Saturday, May 11, 2013

Sermon from May 5, 2013; Rural Life Sunday; Psalm 67

Rev. George Miller
Psalm 67
“The Size of an (Orange) Seed”
May 5, 2013

Theologian Gerhard Frost wrote “It is appropriate to give thanks to God over a plate of food because it took a whole universe to produce it.” That’s a good quote for today since we are celebrating both Communion and Rural Life Sunday.

Most likely it was not a big city that produced the bread and the juice that we are soon to receive. Chances are the grain of the field and the fruit of the vine were created in rural communities, like ours.

After all, with cow pastures, lakes everywhere you look and wildlife always on the verge of reclaiming the land we are a rural community.

There are over 15,000 Agriculture related jobs making up 40% of our employment, contributing 33% to the gross regional product, creating $700 million in revenue.

Let’s not forget, we have over 8 million citrus trees on 65,000 acres, making Highlands County the 3rd largest citrus provider in the state. Which means that if someone in the United States is drinking a glass of orange juice, there’s a good chance it came right from our own town.

Which makes one wonder: if Jesus was alive today, and the Gospel stories took place here in Sebring, would Jesus have used orange juice for the Last Supper?

Because after all, Jesus was a rural boy, a small town guy who lived simply among the people. He would have been in Hammock Park, on the shores of Veteran’s Beach and hanging out with the patron’s of the Blue Crab.

Today is Rural Life Sunday. I can’t lie to you, I don’t know much about what rural life really means in terms of working the land, getting my hands dirty and depending on the sun and the rain.

I can imagine. I can watch movies and read books, but I can not personally tell you about silos filled with grain, of cows that needed milking every morning no matter how tired you were, nor about the danger of horses that kick.

But what I can share is the community aspect that exists in such a place as ours. See, there is no “I” in “Rural.” In a rural community, it is often more about the “U” and the “us.” And that’s a beautiful thing.

Let me give three recent examples. The other day, while going to lunch, I stopped at Griffin’s dry cleaners. I was greeted by Irene and after a friendly conversational exchange, she said “Come here, I want to show you something.”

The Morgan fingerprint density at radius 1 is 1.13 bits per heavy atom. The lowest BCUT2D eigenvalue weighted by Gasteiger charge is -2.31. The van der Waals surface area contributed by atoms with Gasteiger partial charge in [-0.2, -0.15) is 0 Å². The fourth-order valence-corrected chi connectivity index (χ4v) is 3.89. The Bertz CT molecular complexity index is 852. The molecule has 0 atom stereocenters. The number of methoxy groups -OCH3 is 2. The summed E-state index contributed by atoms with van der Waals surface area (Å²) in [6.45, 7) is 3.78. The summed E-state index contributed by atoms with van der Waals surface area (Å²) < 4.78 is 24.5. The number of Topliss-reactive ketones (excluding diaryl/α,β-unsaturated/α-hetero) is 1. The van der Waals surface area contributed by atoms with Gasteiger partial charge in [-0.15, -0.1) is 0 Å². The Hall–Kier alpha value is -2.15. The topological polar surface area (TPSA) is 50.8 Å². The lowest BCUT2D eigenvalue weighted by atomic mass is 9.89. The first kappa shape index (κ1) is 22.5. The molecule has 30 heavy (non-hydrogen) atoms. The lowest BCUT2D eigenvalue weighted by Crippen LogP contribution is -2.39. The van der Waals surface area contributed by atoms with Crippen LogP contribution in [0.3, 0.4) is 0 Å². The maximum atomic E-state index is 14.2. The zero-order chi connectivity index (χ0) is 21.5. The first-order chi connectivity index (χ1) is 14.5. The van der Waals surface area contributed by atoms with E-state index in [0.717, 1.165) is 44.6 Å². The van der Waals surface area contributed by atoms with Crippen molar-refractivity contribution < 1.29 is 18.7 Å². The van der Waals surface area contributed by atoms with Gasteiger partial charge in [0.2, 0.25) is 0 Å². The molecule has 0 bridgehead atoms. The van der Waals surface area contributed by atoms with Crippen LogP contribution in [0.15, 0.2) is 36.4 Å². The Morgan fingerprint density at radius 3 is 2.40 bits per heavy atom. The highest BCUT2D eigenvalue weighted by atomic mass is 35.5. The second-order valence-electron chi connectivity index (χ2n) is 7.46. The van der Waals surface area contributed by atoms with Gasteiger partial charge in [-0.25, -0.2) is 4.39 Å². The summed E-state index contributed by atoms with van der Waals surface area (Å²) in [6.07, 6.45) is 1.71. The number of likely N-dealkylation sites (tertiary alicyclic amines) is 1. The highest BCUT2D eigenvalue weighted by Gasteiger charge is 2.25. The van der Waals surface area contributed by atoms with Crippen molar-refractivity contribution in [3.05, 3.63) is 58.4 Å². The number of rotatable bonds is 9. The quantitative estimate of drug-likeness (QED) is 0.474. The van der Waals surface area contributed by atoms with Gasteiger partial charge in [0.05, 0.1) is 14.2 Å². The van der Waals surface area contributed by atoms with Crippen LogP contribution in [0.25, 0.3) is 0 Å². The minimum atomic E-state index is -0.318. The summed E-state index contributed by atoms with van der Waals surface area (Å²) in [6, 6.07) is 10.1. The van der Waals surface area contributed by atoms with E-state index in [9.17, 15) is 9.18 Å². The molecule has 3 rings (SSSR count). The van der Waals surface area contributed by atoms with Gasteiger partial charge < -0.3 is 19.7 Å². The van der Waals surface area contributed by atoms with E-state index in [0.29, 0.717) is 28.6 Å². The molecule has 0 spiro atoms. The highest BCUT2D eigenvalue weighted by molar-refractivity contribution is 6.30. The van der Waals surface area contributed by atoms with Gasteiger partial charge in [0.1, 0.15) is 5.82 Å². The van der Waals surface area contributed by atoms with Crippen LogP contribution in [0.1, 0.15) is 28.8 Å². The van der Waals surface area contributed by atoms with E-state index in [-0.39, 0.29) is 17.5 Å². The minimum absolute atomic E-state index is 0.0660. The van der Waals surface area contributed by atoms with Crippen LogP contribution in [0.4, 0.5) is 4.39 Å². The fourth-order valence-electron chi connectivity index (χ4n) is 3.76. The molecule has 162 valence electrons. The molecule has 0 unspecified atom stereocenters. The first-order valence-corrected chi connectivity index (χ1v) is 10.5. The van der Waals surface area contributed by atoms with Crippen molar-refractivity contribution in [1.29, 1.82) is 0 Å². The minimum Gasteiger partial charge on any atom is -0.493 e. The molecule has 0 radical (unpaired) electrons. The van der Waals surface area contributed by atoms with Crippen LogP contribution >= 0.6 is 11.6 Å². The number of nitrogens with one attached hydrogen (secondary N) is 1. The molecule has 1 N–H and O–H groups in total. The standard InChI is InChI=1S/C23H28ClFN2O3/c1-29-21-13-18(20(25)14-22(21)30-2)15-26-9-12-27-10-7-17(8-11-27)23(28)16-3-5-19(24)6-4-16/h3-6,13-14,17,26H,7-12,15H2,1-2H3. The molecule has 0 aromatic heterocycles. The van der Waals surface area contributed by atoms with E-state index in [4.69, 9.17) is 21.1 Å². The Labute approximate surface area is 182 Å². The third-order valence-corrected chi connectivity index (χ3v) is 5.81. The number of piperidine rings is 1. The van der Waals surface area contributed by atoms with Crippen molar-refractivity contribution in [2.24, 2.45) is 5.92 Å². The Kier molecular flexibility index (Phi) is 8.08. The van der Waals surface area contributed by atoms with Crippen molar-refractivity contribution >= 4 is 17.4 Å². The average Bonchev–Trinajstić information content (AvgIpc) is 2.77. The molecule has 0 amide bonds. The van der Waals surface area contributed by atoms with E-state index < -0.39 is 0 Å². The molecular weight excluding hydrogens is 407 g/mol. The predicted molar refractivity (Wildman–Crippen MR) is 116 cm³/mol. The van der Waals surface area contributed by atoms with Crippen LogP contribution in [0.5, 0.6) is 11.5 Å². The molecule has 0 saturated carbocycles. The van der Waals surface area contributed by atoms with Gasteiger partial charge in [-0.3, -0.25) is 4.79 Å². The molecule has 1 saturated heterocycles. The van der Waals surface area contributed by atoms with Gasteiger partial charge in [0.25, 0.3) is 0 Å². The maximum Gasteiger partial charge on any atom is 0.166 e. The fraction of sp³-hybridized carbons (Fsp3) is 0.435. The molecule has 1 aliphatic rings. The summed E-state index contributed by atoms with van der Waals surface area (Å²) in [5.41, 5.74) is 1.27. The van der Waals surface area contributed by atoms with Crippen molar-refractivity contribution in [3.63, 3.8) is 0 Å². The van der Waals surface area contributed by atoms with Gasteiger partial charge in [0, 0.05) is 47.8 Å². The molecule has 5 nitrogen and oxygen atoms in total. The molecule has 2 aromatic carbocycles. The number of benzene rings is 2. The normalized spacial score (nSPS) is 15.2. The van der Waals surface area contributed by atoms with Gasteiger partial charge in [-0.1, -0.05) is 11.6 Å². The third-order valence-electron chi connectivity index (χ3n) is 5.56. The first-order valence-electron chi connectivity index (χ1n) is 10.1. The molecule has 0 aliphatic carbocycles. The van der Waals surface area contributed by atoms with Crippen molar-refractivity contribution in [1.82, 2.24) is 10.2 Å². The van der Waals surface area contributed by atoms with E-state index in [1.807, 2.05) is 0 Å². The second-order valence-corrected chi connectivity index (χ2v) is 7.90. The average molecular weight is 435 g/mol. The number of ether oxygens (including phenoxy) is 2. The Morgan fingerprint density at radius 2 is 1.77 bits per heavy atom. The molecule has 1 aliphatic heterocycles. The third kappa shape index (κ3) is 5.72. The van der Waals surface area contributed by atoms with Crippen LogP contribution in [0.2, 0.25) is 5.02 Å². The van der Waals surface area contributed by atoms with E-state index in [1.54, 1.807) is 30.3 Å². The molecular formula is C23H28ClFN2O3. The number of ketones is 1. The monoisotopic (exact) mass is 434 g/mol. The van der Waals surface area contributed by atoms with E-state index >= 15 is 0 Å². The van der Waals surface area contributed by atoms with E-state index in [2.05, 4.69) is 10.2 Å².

In the back of the store was a cage with two bunny rabbits that had been rescued after their mother died. Irene and the woman next door are taking turns caring for them until they are big enough to be set free somewhere along Dinner Lake.

Where else but a small town can you have an unexpected conversation like that?

Afterwards I went to Brisas del Mar for lunch. Within minutes a family just began talking to me. Turns out it was one of their children’s birthdays and soon we’re all singing “Happy Birthday” together.

Where else but a small town can you experience that?

Days later, I’m at Publix, carrying a fresh basil plant around the store. A woman comes up to me, smiling and asking questions about it and comments on my Emmanuel UCC shirt. As she says goodbye, she states “WE are all united in Christ.”

Where else but a small town can you experience that?

That sense of community; that openness and genuineness that comes from living in a small, rural setting.

Of course, to truly experience these things it means that the concept of time has to take on a new meaning. In order to see bunny rabbits, sing happy birthday and share the Good News, you have to be able to stop, to engage, and to talk.

It also means being able to see beyond the “I”, being able to see the “you”, being able to see the “us”, being able to see the “all.”